Waiting for Arthur
In Samuel Beckett’s play, Waiting for Godot, two men wait in vain for someone named Godot. Of course, he never shows up, and it turns out that they wouldn’t have recognized him even if he did. To while away the time, the two “eat, sleep, converse, argue, sing, play games, exercise, swap hats”—anything "to hold the terrible silence at bay."
In my case, I am Waiting for Arthur. He, too, may never show up. However, I do know what he looks like! He wouldn’t be hard to recognize, in any case. He’s a lovely soft light brown with lots of lines and spots (even though he’s only twenty-nine, he’s made out of natural wood so his complexion makes him look older).
Try to disregard the fact that he’s been hung from a rope until dead. Arthur is, after all, the award for excellence in crime writing. He’s even named after the penname (so to speak) of Canada’s hangmen.
I have definitely been employing the various ways that the two Beckett characters used to fill the time, all except the swapping of hats. But maybe I can do that on Awards Night. I have eaten a lot (always do when I’m excited and happy), slept, talked (incessantly about Arthur), argued, sang (Will I Be Blue? or Winner Takes All?), played games with the grandkids, and exercised (not as much as I should, but still…).
I’ve added one other activity: writing. I’ve tweeted, facebook’d, blogged, googled, articled, librarything’d, pinterest’d, goodread, and texted. I’m famous for writing my way through almost anything, and this waiting period is obviously no different.
I have to use at least one cliché about my experience. If anyone had told me a year ago that I would be Waiting for Arthur, I would never have believed it. In fact, a year ago, I had just finished radiation for breast cancer and had no traditional publishers for my books or my recent stories.
Suddenly, here I am, a finalist for the most prestigious award for mystery and crime writing in Canada. All four of the novels in my series (and the fifth one in progress) have a home with Imajin Books. The short story that’s Waiting For Arthur was published by NorthWord literary magazine, and they are publishing another, non-mystery story of mine too. One of my personal favourite Canadian writers, Louise Penny, emailed me the morning after the shortlist to congratulate me! I have been asked to be a guest blogger for all sorts of writers and readers (including the Mystery Maven, my literary heroes). I entitled one of the blogs, They Like Me, They Really Like Me. That just shows how Flying Nun I’ve been feeling.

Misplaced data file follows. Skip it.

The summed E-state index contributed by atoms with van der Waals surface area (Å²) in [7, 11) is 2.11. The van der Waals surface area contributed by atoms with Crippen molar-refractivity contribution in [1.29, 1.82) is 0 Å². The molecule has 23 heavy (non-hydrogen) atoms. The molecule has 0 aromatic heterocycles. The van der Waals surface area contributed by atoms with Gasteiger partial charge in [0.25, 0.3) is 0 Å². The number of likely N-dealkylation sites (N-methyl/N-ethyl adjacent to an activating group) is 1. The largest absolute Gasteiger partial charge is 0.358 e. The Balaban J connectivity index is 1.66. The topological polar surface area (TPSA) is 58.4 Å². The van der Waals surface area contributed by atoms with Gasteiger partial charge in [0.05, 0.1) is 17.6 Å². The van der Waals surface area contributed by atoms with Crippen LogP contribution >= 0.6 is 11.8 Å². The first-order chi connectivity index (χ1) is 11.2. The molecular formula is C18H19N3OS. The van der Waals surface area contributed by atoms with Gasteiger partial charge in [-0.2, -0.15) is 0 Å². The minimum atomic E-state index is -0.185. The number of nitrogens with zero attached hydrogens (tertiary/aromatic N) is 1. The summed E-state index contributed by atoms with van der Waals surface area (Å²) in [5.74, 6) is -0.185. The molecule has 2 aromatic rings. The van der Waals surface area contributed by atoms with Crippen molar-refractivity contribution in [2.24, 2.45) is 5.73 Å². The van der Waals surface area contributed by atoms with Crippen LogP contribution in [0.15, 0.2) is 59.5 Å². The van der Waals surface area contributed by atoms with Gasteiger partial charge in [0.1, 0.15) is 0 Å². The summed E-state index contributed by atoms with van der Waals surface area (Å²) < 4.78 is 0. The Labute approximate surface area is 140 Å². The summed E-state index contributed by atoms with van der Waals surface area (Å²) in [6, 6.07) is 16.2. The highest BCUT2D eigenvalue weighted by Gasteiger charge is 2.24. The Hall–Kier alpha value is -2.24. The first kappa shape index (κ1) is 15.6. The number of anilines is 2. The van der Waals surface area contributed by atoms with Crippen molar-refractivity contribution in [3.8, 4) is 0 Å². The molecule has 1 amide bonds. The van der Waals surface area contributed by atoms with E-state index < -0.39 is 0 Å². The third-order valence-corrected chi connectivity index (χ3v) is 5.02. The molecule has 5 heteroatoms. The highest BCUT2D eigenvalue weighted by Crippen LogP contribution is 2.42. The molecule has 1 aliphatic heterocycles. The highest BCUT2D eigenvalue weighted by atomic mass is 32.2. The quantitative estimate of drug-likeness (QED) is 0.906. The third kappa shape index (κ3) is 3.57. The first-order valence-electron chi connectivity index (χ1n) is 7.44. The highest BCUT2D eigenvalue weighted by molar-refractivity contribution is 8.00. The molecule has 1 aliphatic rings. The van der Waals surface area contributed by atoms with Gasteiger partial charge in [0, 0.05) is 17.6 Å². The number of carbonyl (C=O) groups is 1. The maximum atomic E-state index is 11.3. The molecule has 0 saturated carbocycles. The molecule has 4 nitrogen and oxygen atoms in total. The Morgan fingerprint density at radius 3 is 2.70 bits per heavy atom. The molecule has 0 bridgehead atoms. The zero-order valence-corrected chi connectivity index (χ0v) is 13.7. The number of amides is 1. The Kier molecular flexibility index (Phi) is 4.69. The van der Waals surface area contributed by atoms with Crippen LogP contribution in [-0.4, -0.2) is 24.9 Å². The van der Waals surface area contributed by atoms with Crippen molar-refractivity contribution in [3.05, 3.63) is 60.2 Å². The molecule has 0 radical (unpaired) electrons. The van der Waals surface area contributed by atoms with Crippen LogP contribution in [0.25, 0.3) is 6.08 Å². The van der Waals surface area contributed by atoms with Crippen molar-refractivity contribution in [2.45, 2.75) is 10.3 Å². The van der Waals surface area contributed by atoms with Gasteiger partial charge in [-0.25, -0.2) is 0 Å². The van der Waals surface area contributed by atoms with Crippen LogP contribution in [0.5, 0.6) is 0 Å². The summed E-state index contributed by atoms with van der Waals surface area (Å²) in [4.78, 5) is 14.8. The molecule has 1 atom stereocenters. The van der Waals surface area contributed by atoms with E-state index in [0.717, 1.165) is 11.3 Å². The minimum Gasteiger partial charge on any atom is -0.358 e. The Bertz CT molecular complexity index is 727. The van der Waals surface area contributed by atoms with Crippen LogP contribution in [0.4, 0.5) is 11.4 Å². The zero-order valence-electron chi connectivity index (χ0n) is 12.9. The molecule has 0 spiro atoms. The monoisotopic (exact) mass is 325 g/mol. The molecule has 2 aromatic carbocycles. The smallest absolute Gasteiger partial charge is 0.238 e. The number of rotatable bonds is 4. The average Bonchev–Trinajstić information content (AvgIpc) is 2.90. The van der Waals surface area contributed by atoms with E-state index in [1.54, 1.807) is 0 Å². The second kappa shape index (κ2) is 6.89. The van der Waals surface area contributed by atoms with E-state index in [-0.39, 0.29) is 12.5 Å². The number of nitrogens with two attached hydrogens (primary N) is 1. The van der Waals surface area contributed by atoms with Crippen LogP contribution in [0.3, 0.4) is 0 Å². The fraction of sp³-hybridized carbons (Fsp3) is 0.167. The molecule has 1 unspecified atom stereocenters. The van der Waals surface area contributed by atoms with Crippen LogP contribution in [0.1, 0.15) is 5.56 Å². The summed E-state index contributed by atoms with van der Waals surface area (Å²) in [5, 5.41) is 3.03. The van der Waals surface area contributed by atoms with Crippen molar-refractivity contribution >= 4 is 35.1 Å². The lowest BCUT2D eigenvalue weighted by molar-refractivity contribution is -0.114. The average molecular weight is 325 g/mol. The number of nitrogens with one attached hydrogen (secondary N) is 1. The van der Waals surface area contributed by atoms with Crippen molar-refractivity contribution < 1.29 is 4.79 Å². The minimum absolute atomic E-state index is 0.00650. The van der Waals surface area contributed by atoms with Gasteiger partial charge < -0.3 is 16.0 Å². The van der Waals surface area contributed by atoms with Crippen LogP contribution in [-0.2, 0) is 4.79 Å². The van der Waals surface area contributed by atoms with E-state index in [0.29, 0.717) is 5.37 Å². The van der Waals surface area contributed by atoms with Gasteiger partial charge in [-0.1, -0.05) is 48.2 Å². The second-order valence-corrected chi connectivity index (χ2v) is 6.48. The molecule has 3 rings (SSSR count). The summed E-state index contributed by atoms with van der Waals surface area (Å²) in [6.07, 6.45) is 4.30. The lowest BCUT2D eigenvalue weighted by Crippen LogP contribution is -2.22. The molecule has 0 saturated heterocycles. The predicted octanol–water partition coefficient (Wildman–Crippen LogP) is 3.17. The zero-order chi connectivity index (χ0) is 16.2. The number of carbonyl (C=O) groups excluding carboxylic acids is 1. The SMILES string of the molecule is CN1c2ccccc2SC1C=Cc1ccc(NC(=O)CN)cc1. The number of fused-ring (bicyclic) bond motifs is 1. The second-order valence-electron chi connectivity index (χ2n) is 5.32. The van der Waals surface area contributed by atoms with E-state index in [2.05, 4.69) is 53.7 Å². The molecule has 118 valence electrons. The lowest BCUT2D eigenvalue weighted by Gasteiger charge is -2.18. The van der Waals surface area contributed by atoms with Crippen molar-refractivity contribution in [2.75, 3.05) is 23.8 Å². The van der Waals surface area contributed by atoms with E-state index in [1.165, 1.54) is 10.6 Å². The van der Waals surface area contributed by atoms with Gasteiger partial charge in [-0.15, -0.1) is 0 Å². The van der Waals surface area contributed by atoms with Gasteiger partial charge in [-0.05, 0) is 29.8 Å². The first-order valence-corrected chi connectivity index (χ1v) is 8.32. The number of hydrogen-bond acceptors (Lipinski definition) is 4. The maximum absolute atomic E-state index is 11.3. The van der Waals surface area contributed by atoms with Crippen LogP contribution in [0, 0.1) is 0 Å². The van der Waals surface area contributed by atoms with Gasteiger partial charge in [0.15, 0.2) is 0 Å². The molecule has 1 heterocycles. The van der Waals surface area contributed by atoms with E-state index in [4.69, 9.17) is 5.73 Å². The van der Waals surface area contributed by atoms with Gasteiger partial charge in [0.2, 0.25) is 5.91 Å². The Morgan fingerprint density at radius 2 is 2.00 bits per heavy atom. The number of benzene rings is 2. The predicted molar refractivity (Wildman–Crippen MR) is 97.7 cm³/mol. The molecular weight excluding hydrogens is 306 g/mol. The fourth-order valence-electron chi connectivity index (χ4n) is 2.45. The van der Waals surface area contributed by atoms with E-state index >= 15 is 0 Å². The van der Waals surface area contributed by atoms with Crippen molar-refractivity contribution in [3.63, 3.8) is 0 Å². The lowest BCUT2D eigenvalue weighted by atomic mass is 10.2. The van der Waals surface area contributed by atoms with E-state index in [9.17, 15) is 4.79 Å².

On the evening of the Arthur Ellis shortlist event, I was so busy organizing that I hadn’t given much thought to how I’d react if I actually made that list. My friend and I (who both had stories submitted) declared that simply making it as a finalist would be enough. And that night, it was more than enough. I was ecstatic, excited, honoured, humbled…all the emotions one might expect. (Plus my friend is on the list too!)
I have stayed buoyed ever since. Right now, I am a little overwhelmed with organizing the actual Arthur Ellis Awards Dinner, but essentially, I am thrilled. I wake up in the morning thinking about Arthur and pretty much spend all day with him on my mind. My husband is beginning to get suspicious.
But the real point is: it doesn’t actually matter who wins on May 31 (Awards Night). I’ll have had six whole weeks of pleasure. Forty-two days of anticipation, that delicious feeling of being on the cusp of something great. A thousand and eight hours to realize that my esteemed colleagues have judged my writing to be commendable. It’s rare to have such a sustained period of time where every few seconds you break out into a satisfied grin.
I almost hope the “terrible silence” doesn’t end. I like it here, in the quiet before I know for sure whether or not Arthur will show up. Right now, it’s delicious.
Catherine Astolfo is the author of The Emily Taylor Mysteries, published by Imajin Books. Her novels have been optioned for film by Sisbro & Co. Inc. Catherine is a Past President of Crime Writers of Canada and a member of Sisters in Crime Toronto. Visit Catherine and discover her series at: www.catherineastolfo.com